LAUREL COUNTY, Ky. — Jeffrey Ray Campbell Jr., 30, of Louisville was attempting to aid victims of a car crash on Interstate 75, just north of Richmond, Sunday when he was struck and killed by an oncoming vehicle.
Campbell and his wife, Jamie, were traveling home to Louisville on I-75 when they came upon the scene of a multi-car accident. Both Campbells were graduates of South Laurel High School and have family in Laurel County.
Jamie Campbell was driving the family’s SUV. In an interview with the Lexington Herald-Leader, she described the scene as “dangerous” and said she would not have pulled over, but her husband — who routinely stopped to help stranded motorists — told her to.
A 1999 white Ford Explorer, driven by 56-year-old Bryan Mangan of South Bend, Ind., had reportedly went out of control, struck a guardrail and overturned, partially blocking the left lane of the Interstate. According to information from the Richmond Register, he was allegedly intoxicated at the time of the accident.
Three other vehicles were involved in the crash. One of the vehicles in the crash was that of 22-year-old Meredith L. Buscher of Richmond. Kentucky State Police have not determined whether Mangan’s vehicle hit the other vehicles before overturning or if the other vehicles hit Mangan’s vehicle. The driver in the third vehicle was not identified.
Like Campbell, Buscher, too, got out of her vehicle to help the other driver.
In an interview with the Richmond Register, a public affairs officer for the Richmond Post of Kentucky State Police said the crash occurred in a location described as “difficult for oncoming traffic to spot,” especially in the dark. That is believed to be the case when 41-year-old Clifford H. Steinhaur of Ft. Thomas, Ky., who was traveling in the left lane, struck Campbell and Buscher as they stood near the accident scene between Buscher’s vehicle and Mangan’s vehicle. Steinhaur reportedly swerved to avoid crashing into the overturned vehicle, lost control and hit the two pedestrians.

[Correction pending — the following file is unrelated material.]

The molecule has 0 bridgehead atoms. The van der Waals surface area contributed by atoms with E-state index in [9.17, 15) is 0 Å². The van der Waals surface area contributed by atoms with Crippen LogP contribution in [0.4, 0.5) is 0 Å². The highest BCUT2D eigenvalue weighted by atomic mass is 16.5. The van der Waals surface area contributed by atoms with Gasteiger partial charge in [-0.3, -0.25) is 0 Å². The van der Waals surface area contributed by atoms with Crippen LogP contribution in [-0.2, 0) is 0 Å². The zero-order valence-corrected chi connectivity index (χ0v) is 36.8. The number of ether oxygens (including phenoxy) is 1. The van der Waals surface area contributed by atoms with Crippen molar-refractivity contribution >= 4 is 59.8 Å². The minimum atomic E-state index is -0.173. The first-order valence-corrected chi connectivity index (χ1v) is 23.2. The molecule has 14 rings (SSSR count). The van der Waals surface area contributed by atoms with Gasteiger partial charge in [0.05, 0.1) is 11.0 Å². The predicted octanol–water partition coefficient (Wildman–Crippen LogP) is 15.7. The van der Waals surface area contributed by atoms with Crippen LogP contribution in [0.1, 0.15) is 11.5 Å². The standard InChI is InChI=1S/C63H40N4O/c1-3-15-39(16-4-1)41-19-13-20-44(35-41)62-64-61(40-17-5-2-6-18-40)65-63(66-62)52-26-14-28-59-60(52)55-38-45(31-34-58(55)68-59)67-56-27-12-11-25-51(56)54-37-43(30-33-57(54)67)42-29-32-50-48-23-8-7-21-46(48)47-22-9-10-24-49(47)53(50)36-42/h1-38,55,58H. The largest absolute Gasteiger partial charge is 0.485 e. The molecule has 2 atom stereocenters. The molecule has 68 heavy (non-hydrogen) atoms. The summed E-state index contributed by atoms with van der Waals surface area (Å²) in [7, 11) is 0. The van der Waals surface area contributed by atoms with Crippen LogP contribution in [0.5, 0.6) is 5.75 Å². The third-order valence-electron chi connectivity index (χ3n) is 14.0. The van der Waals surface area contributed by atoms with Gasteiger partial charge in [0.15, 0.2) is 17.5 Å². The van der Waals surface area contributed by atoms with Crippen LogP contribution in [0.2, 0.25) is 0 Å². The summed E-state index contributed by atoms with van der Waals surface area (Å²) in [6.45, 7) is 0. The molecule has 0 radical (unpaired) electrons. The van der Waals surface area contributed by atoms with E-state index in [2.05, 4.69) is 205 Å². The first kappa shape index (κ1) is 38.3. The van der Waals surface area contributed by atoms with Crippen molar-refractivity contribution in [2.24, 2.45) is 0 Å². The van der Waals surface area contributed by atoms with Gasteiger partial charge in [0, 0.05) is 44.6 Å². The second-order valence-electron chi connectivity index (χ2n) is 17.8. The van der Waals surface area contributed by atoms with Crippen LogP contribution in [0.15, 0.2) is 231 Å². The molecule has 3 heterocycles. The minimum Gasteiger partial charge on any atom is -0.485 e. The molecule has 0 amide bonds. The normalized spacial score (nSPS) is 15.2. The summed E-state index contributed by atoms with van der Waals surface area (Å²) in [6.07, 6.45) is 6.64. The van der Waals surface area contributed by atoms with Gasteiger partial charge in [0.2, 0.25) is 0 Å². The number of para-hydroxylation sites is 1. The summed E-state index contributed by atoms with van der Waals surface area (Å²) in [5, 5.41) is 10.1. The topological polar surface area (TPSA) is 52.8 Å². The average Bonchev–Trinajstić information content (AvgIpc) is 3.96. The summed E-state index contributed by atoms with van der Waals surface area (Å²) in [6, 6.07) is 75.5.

Campbell was pronounced dead at the scene by the Madison County Coroner’s Office and Buscher was taken to the University of Kentucky Medical Center, where she later died. Steinhaur was also transported to the Lexington hospital.
Bryan Mangan, the driver of the vehicle that began the chain of events, is now held in the Madison County Detention Center on nine counts of first-degree wanton endangerment, one count of driving without a license/negligence in an accident, driving on a suspended or revoked operator’s license and aggravated driving under the influence of drugs or alcohol.
The tragic deaths of Campbell and Buscher stunned families and friends. Campbell was a husband and father of two daughters. He was a store manager for Assured Auto Care. Funeral arrangements were handled by Owen Funeral Home in Jeffersontown on Thursday, with Hart Funeral Home in Corbin handling local arrangements that included burial at the Locust Grove Cemetery in Keavy.
Buscher was a native of Richmond, graduating from Madison Central High School in 2009 and from the University of Kentucky just last year. She reportedly was living in Cincinnati but was in Richmond on Sunday for a friend’s birthday celebration.